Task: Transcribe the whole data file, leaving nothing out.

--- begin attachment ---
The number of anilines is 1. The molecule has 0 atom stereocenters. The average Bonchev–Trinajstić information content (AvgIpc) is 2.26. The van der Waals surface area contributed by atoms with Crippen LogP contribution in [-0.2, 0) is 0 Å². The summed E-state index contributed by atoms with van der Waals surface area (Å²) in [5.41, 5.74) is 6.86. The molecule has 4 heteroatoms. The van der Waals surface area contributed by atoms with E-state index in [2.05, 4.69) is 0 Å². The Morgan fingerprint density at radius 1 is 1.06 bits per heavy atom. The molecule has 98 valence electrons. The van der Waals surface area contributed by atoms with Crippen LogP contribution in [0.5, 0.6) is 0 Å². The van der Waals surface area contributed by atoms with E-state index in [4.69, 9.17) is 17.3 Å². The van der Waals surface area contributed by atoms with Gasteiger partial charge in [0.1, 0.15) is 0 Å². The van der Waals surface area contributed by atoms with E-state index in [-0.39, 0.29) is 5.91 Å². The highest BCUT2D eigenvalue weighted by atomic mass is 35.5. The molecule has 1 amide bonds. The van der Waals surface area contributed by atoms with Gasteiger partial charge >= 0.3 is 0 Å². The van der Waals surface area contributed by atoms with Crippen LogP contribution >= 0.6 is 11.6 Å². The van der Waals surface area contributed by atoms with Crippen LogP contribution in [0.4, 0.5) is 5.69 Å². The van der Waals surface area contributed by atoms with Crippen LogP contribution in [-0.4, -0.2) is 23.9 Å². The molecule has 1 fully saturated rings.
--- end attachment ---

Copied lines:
The number of anilines is 1. The molecule has 0 atom stereocenters. The average Bonchev–Trinajstić information content (AvgIpc) is 2.26. The van der Waals surface area contributed by atoms with Crippen LogP contribution in [-0.2, 0) is 0 Å². The summed E-state index contributed by atoms with van der Waals surface area (Å²) in [5.41, 5.74) is 6.86. The molecule has 4 heteroatoms. The van der Waals surface area contributed by atoms with E-state index in [2.05, 4.69) is 0 Å². The Morgan fingerprint density at radius 1 is 1.06 bits per heavy atom. The molecule has 98 valence electrons. The van der Waals surface area contributed by atoms with Crippen LogP contribution in [0.5, 0.6) is 0 Å². The van der Waals surface area contributed by atoms with E-state index in [4.69, 9.17) is 17.3 Å². The van der Waals surface area contributed by atoms with Gasteiger partial charge in [0.1, 0.15) is 0 Å². The van der Waals surface area contributed by atoms with E-state index in [-0.39, 0.29) is 5.91 Å². The highest BCUT2D eigenvalue weighted by atomic mass is 35.5. The molecule has 1 amide bonds. The van der Waals surface area contributed by atoms with Gasteiger partial charge >= 0.3 is 0 Å². The van der Waals surface area contributed by atoms with Crippen LogP contribution >= 0.6 is 11.6 Å². The van der Waals surface area contributed by atoms with Crippen LogP contribution in [0.4, 0.5) is 5.69 Å². The van der Waals surface area contributed by atoms with Crippen LogP contribution in [-0.4, -0.2) is 23.9 Å². The molecule has 1 fully saturated rings.